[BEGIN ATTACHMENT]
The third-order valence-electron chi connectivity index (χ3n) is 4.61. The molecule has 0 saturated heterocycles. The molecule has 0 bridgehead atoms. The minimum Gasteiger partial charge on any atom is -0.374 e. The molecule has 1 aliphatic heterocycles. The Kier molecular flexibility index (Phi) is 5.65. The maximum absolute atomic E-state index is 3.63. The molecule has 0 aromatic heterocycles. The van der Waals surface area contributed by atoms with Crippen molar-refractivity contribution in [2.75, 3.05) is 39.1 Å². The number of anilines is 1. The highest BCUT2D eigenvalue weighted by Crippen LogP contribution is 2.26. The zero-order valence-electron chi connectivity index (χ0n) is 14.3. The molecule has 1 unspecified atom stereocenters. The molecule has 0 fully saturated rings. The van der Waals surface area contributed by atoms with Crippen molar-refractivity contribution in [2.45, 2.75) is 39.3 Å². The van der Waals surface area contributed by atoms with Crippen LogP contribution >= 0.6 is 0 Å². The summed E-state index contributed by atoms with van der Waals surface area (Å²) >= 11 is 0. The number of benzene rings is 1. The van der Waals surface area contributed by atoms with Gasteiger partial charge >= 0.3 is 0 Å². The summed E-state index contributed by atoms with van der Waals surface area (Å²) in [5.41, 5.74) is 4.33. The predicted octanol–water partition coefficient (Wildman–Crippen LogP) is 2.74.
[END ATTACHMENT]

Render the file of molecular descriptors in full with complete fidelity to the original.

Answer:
The third-order valence-electron chi connectivity index (χ3n) is 4.61. The molecule has 0 saturated heterocycles. The molecule has 0 bridgehead atoms. The minimum Gasteiger partial charge on any atom is -0.374 e. The molecule has 1 aliphatic heterocycles. The Kier molecular flexibility index (Phi) is 5.65. The maximum absolute atomic E-state index is 3.63. The molecule has 0 aromatic heterocycles. The van der Waals surface area contributed by atoms with Crippen molar-refractivity contribution in [2.75, 3.05) is 39.1 Å². The number of anilines is 1. The highest BCUT2D eigenvalue weighted by Crippen LogP contribution is 2.26. The zero-order valence-electron chi connectivity index (χ0n) is 14.3. The molecule has 1 unspecified atom stereocenters. The molecule has 0 fully saturated rings. The van der Waals surface area contributed by atoms with Crippen molar-refractivity contribution in [2.45, 2.75) is 39.3 Å². The van der Waals surface area contributed by atoms with Crippen LogP contribution >= 0.6 is 0 Å². The summed E-state index contributed by atoms with van der Waals surface area (Å²) >= 11 is 0. The number of benzene rings is 1. The van der Waals surface area contributed by atoms with Gasteiger partial charge >= 0.3 is 0 Å². The summed E-state index contributed by atoms with van der Waals surface area (Å²) in [5.41, 5.74) is 4.33. The predicted octanol–water partition coefficient (Wildman–Crippen LogP) is 2.74.